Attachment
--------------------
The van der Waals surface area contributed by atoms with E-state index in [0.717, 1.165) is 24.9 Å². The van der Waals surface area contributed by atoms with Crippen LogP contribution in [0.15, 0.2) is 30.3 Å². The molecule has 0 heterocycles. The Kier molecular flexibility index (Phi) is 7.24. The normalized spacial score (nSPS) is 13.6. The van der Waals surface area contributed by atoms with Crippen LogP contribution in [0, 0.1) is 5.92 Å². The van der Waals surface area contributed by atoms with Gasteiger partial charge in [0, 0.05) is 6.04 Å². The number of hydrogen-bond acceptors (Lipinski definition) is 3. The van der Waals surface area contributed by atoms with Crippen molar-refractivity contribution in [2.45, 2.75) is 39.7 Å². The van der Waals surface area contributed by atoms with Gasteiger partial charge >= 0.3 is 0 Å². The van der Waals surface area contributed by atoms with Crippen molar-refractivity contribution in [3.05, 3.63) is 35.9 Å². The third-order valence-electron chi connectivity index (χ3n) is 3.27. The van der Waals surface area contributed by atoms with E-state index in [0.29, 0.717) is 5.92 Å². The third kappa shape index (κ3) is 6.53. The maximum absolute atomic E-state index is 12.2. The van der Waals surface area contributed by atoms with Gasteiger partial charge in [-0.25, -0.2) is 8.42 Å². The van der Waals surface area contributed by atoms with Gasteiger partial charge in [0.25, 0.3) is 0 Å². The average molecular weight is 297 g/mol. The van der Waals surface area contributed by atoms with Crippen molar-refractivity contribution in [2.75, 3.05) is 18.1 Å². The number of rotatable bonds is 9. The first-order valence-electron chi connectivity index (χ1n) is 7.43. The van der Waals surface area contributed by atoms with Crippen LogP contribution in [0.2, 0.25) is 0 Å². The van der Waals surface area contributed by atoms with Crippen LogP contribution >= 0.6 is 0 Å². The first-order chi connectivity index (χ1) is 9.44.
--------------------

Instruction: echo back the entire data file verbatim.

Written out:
The van der Waals surface area contributed by atoms with E-state index in [0.717, 1.165) is 24.9 Å². The van der Waals surface area contributed by atoms with Crippen LogP contribution in [0.15, 0.2) is 30.3 Å². The molecule has 0 heterocycles. The Kier molecular flexibility index (Phi) is 7.24. The normalized spacial score (nSPS) is 13.6. The van der Waals surface area contributed by atoms with Crippen LogP contribution in [0, 0.1) is 5.92 Å². The van der Waals surface area contributed by atoms with Gasteiger partial charge in [0, 0.05) is 6.04 Å². The number of hydrogen-bond acceptors (Lipinski definition) is 3. The van der Waals surface area contributed by atoms with Crippen molar-refractivity contribution in [2.45, 2.75) is 39.7 Å². The van der Waals surface area contributed by atoms with Gasteiger partial charge >= 0.3 is 0 Å². The van der Waals surface area contributed by atoms with Crippen molar-refractivity contribution in [3.05, 3.63) is 35.9 Å². The third-order valence-electron chi connectivity index (χ3n) is 3.27. The van der Waals surface area contributed by atoms with E-state index in [0.29, 0.717) is 5.92 Å². The third kappa shape index (κ3) is 6.53. The maximum absolute atomic E-state index is 12.2. The van der Waals surface area contributed by atoms with Gasteiger partial charge in [-0.25, -0.2) is 8.42 Å². The van der Waals surface area contributed by atoms with Gasteiger partial charge in [0.25, 0.3) is 0 Å². The average molecular weight is 297 g/mol. The van der Waals surface area contributed by atoms with Crippen molar-refractivity contribution in [2.75, 3.05) is 18.1 Å². The number of rotatable bonds is 9. The first-order valence-electron chi connectivity index (χ1n) is 7.43. The van der Waals surface area contributed by atoms with Crippen LogP contribution in [0.2, 0.25) is 0 Å². The van der Waals surface area contributed by atoms with Crippen LogP contribution >= 0.6 is 0 Å². The first-order chi connectivity index (χ1) is 9.44.